However, this involves considerable screw driver manipulation in order to take up all this long length of thread after he has started the screw and has shoved the canopy up against the wall. It is clear that under these conditions, a screw which could be thrust into engagement with thread engaging members by a mere endwise thrust and thereafter tightened by only a turn or two with a screw driver would save a` great deal of time and work.
While I have shown the spring detent carrying element as being xed to the outlet box, it will Vbe apparent that all that is necessary is that xed detents be arranged in conjunction with the box, whether secured directly to the box or to any other part. For example, the sleeve I4 and the spring detent elements could be carried by the ear l or any other part, so long as this sleeve was disposed in plaster excluding position and receive the screw as described.
Consequently, it is to be understood that the invention includes within its purview whatever changes fairly come within either the terms or the spirit of the appended claims.
Having described my invention, what I claim 1s:
1. In an electric outlet box, a holding screw, a plaster excluding hood rigidly aixed to the outlet box, and a detent in said hood engaging the screw in such manner as to permit the direct endwise thrusting of the screw past said detent while resisting reverse endwise movement of the screw, said detent engaging the threads of the screw in such manner that turning of the screw will impart a final tightening thereto.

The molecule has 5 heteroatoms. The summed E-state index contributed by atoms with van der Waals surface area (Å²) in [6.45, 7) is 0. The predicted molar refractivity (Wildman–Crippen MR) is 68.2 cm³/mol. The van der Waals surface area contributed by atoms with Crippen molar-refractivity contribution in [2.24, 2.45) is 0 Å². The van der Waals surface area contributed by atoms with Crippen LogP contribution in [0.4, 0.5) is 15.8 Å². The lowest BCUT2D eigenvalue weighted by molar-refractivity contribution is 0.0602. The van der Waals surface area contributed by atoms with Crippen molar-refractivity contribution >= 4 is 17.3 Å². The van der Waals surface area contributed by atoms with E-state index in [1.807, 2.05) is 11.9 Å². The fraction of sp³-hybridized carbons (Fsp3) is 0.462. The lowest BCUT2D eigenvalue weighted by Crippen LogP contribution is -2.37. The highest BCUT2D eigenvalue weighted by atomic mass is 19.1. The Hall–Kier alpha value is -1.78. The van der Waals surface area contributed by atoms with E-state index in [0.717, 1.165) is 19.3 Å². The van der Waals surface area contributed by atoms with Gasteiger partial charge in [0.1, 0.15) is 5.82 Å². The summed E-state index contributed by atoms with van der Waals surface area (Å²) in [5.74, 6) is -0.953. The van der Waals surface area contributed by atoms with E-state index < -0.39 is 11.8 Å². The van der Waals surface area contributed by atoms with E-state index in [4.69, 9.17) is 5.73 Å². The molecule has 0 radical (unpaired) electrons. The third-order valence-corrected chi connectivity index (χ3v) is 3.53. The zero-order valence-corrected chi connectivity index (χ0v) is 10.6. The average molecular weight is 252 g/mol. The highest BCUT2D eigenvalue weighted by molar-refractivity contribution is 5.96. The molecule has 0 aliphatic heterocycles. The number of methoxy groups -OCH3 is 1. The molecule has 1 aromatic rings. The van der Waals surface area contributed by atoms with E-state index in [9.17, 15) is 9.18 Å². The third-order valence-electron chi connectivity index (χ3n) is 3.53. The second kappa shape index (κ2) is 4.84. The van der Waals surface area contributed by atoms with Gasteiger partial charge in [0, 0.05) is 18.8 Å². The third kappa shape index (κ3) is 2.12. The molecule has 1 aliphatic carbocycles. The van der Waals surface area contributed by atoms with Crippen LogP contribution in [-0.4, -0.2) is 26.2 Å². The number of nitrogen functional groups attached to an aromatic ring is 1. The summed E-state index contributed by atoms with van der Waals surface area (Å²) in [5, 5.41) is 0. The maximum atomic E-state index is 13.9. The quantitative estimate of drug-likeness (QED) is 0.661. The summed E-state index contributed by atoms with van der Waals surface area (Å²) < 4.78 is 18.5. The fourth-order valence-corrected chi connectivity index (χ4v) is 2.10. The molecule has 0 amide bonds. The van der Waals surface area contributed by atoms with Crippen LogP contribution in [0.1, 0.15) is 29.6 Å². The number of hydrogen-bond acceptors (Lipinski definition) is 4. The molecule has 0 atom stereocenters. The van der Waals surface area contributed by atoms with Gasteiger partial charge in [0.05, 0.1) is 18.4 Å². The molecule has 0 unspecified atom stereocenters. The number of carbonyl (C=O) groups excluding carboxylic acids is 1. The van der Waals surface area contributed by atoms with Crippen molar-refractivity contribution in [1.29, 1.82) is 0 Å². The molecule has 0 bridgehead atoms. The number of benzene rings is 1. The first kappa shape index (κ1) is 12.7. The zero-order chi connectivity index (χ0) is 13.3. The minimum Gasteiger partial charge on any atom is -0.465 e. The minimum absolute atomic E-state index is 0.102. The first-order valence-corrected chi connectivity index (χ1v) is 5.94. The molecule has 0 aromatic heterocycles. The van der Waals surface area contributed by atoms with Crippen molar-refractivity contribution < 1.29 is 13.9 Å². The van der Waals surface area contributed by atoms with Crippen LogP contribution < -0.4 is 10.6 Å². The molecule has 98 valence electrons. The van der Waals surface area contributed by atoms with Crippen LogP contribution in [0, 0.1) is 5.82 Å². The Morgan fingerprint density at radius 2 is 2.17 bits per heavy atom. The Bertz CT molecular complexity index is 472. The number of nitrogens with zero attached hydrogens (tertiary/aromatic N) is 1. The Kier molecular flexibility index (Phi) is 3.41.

2. The combination with an electric outlet box of a plaster excluding hood aflixed to said outlet box, a part to be held in said box, a screw adapted to traverse said part, and a plurality of spring detents in said hood engaging the threads of said screw in such manner as to permit the screw to be thrust directly inward past said detents and engaging the threads of the screw in such manner as to resist direct endwise movement outwardly, turning movement of the screw in the usual way eiecting an inward feeding of the screw by the engagement of the threads therewith to effect a iinal tightening of the screw under such turning movement.
3. In combination, an outlet box, an outstanding lug carried by the box which lies close to the plaster when in use, a plaster excluding hood, a holding screw, and a detent in said hood comprising a split frustoconica1 thimble of resilient material, as and for the purposes set forth.
4. An electric outlet box having a part integral therewith, the metal being struck out in such fashion as to constitute a plaster excluding hood and spring detent fingers, and a screw adapted to be thrust endwise past said ngers and to have its threads engaged by said ngers, as and for the purposes set forth.
HARRY L. ARNEST.